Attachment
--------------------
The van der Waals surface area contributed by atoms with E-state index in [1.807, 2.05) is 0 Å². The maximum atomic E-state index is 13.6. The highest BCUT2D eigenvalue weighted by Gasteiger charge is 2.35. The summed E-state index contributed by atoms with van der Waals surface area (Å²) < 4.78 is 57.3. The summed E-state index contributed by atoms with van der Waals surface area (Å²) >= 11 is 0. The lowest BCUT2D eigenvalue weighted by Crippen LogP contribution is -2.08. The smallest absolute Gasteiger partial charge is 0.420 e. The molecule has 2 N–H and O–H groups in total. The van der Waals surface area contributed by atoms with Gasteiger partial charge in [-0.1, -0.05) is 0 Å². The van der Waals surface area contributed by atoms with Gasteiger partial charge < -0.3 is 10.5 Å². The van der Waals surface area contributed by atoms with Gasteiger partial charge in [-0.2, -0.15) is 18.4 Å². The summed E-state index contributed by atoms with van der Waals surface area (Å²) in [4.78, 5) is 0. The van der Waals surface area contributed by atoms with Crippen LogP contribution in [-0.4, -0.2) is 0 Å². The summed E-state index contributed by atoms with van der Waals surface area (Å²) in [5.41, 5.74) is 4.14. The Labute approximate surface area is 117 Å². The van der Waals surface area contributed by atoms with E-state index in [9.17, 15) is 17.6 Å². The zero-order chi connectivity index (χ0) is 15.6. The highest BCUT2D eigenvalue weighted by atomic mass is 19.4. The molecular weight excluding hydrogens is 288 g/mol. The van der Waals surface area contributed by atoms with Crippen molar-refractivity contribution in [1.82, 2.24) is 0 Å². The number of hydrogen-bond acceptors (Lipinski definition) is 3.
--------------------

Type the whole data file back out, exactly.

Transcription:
The van der Waals surface area contributed by atoms with E-state index in [1.807, 2.05) is 0 Å². The maximum atomic E-state index is 13.6. The highest BCUT2D eigenvalue weighted by Gasteiger charge is 2.35. The summed E-state index contributed by atoms with van der Waals surface area (Å²) < 4.78 is 57.3. The summed E-state index contributed by atoms with van der Waals surface area (Å²) >= 11 is 0. The lowest BCUT2D eigenvalue weighted by Crippen LogP contribution is -2.08. The smallest absolute Gasteiger partial charge is 0.420 e. The molecule has 2 N–H and O–H groups in total. The van der Waals surface area contributed by atoms with Gasteiger partial charge in [-0.1, -0.05) is 0 Å². The van der Waals surface area contributed by atoms with Gasteiger partial charge < -0.3 is 10.5 Å². The van der Waals surface area contributed by atoms with Gasteiger partial charge in [-0.2, -0.15) is 18.4 Å². The summed E-state index contributed by atoms with van der Waals surface area (Å²) in [4.78, 5) is 0. The van der Waals surface area contributed by atoms with Crippen LogP contribution in [-0.4, -0.2) is 0 Å². The summed E-state index contributed by atoms with van der Waals surface area (Å²) in [5.41, 5.74) is 4.14. The Labute approximate surface area is 117 Å². The van der Waals surface area contributed by atoms with E-state index in [9.17, 15) is 17.6 Å². The zero-order chi connectivity index (χ0) is 15.6. The highest BCUT2D eigenvalue weighted by atomic mass is 19.4. The molecular weight excluding hydrogens is 288 g/mol. The van der Waals surface area contributed by atoms with Crippen molar-refractivity contribution in [1.82, 2.24) is 0 Å². The number of hydrogen-bond acceptors (Lipinski definition) is 3.